The next question I get after “what do you do?” is always “what’s shelter medicine?” I have been playing around with different ways to sum up a complicated veterinary specialty in a few sentences, suitable for cocktail party conversation. (No, I do not actually go to cocktail parties.) Recently I found an answer I liked: shelter medicine is where the patient is an animal shelter, not an animal.
For the next four weeks, my shelter medicine program will be working on a consultation with a particular animal shelter. This week, we are analyzing data from the shelter, which is a large municipal animal care and control facility in the South. As such, it will be open admission (take in almost any animal offered to it) and therefore likely to perform euthanasia of potentially healthy animals to free up space for more animals, rather than solely for behavioral or medical purposes.
Step one: analyze what this shelter takes in. I have received spreadsheets of data from the last five years. I will be building data tables to tell us how many animals of each species it accepted (we’re only looking at cats and dogs); how many animals of each age category it accepted (kitten/puppy, adult, and the always dreaded “unknown,” of which there are more than you would expect at most shelters even though it isn’t hard to tell if an animal is an adult or not); why the animals came to it (surrendered by owner, stray, confiscation, returned by an adopter, return from foster care, other). This will help us understand where most animals in the shelter have come from, which will be key data in making recommendations to the shelter about how to work to reduce their intake numbers.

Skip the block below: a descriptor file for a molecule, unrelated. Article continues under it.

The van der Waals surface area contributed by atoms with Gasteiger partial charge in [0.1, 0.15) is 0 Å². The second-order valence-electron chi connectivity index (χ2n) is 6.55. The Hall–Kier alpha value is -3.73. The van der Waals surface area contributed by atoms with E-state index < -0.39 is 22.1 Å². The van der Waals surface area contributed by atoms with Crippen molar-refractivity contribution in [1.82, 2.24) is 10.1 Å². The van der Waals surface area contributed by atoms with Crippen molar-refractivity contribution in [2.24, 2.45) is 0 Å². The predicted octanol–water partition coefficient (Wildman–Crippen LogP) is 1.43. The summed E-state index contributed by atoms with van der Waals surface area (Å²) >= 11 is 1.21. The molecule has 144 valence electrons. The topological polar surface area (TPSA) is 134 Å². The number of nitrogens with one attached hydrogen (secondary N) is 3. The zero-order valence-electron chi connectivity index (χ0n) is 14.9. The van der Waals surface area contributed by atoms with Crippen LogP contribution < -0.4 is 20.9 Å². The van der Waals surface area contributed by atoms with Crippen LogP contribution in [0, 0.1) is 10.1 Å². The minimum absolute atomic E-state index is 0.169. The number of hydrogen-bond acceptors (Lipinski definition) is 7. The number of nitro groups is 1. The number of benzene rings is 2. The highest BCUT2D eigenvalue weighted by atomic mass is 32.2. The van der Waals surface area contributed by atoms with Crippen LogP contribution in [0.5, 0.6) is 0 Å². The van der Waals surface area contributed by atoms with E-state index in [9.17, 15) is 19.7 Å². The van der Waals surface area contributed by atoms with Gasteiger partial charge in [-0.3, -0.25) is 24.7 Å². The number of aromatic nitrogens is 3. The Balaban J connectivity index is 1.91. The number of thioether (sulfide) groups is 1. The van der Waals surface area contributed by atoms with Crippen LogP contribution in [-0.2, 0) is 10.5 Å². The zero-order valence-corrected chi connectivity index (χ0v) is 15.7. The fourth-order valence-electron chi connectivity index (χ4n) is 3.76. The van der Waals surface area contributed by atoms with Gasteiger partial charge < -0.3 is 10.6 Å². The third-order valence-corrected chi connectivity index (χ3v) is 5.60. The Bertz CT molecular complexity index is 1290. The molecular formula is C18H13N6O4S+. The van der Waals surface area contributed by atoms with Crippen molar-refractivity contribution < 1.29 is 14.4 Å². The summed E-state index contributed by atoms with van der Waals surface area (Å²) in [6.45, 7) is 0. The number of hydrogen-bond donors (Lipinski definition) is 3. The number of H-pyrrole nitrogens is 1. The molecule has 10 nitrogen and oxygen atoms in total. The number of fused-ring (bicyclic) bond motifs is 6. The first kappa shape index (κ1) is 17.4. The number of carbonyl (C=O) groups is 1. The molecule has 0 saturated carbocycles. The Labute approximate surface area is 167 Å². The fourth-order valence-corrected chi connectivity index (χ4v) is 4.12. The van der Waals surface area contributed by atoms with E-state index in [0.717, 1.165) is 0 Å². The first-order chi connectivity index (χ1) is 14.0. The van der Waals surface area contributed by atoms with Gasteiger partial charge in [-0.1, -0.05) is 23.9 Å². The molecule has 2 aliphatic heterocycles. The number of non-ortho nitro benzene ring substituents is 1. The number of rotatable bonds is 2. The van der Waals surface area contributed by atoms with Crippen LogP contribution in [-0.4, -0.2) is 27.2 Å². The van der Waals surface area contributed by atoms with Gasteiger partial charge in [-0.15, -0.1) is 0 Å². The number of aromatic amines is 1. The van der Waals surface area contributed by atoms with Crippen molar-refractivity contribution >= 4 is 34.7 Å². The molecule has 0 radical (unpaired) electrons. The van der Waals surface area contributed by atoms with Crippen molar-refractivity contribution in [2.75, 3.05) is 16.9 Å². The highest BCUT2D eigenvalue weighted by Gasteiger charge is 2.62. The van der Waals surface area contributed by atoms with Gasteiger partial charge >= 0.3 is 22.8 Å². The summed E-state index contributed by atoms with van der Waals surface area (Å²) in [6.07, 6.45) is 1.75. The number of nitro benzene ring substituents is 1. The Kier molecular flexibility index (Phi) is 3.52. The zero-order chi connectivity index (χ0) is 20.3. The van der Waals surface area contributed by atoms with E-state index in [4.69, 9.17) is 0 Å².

One of the residents in my program is simultaneously looking at what happens to the animals who are in the shelter, by age and species: euthanized? Died in the shelter? Adopted out or transferred to a rescue (“live release”)? This will help us make recommendations about how to increase live release. For example, which kinds of animals are most at risk of euthanasia: feral cats? (Does the shelter have a trap-neuter-return program?) Adoptable puppies? (Do they have a program to transfer to other groups which might have more resources to put towards finding homes?) Adoptable kittens? (There are always too many kittens!) Sick animals? (It may be acceptable to euthanize sick animals, but why did the animal become sick? Does the shelter have a problem with communicable disease?) And, of course, we will look at how many animals died in the shelter. (That is the worst outcome. That should rarely happen. If it happens too often, it is a huge red flag.)
So wish me luck with all my spreadsheets. Luckily, I used to be a computer programmer. I may call on some old skills to help me out this week.